Initially conceptualized as a fund open to all member states, the New Urban Agenda now calls for support of such a fund accessible to developing and middle-income countries, according to their challenges. This last point was an important twist: to ensure demand-driven funding for countries that need it most.
A similar development can be observed regarding the establishment of urban transport infrastructure funds. First introduced in the zero draft, the concept was kept and even extended to transport infrastructure and services. These funds are intended to provide a new basis to finance sustainable transport solutions by compiling various funding sources, from both the public and private sector.
While these important initiatives were kept, some smaller-scale proposals did not make it through the various revision rounds. Establishing public-private partnerships and project-preparation facilities at the national level were two proposals introduced in the zero draft that have since been dropped.
The New Urban Agenda in its current draft provides good groundwork to establish better policies and practices to finance urban development. But the actual availability of money will make all the difference when it comes to implementation. So can the existing proposals prevail and deliver the much-needed impact to unlock financial resources?
To establish a trust fund for capacity-building is a vital step, especially for developing countries. However, due to the complexity of urban finance, such a fund would need access to substantial resources, would have to cover a wide range of issues and should be designed with a mid-to long-term perspective. A suitable host for such a fund still would need to be found, as the current controversial debate around the future of UN-Habitat makes the proposal a bargaining chip, vulnerable to political chaffering.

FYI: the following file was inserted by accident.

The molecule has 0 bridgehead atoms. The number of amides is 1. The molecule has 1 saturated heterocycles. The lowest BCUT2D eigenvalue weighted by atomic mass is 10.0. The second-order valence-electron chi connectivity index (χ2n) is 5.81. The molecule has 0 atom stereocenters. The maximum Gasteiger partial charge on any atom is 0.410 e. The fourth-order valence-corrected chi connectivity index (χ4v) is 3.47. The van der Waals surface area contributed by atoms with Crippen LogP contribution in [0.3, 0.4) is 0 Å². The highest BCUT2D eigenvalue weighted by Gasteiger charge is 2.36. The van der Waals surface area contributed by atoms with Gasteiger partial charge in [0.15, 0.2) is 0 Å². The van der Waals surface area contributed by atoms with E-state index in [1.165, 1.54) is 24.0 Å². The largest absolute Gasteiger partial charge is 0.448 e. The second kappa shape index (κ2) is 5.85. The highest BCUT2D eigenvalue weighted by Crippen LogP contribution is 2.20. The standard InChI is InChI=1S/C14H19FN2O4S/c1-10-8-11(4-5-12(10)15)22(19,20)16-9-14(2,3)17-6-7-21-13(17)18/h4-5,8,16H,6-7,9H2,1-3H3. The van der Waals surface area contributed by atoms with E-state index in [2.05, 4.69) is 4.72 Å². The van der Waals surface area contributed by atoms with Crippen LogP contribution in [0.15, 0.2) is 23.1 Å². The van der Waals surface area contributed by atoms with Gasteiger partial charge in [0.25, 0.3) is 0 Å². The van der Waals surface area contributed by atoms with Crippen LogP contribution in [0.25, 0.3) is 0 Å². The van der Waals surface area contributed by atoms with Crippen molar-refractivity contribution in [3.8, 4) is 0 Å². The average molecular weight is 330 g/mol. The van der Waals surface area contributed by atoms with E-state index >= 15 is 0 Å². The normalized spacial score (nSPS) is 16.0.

But availability of funding alone is not enough. An integrated and coordinated approach is required and should be included in the New Urban Agenda. A sectoral approach such as the establishment of national transport infrastructure funds could prove counterproductive, as this could foster “siloed” thinking. Instead, capacity-building, the activities of financial intermediaries and the definition of an appropriate mix of local, domestic and international resources should all be based on common working principles, incorporating the shared ideas of sustainable urban development.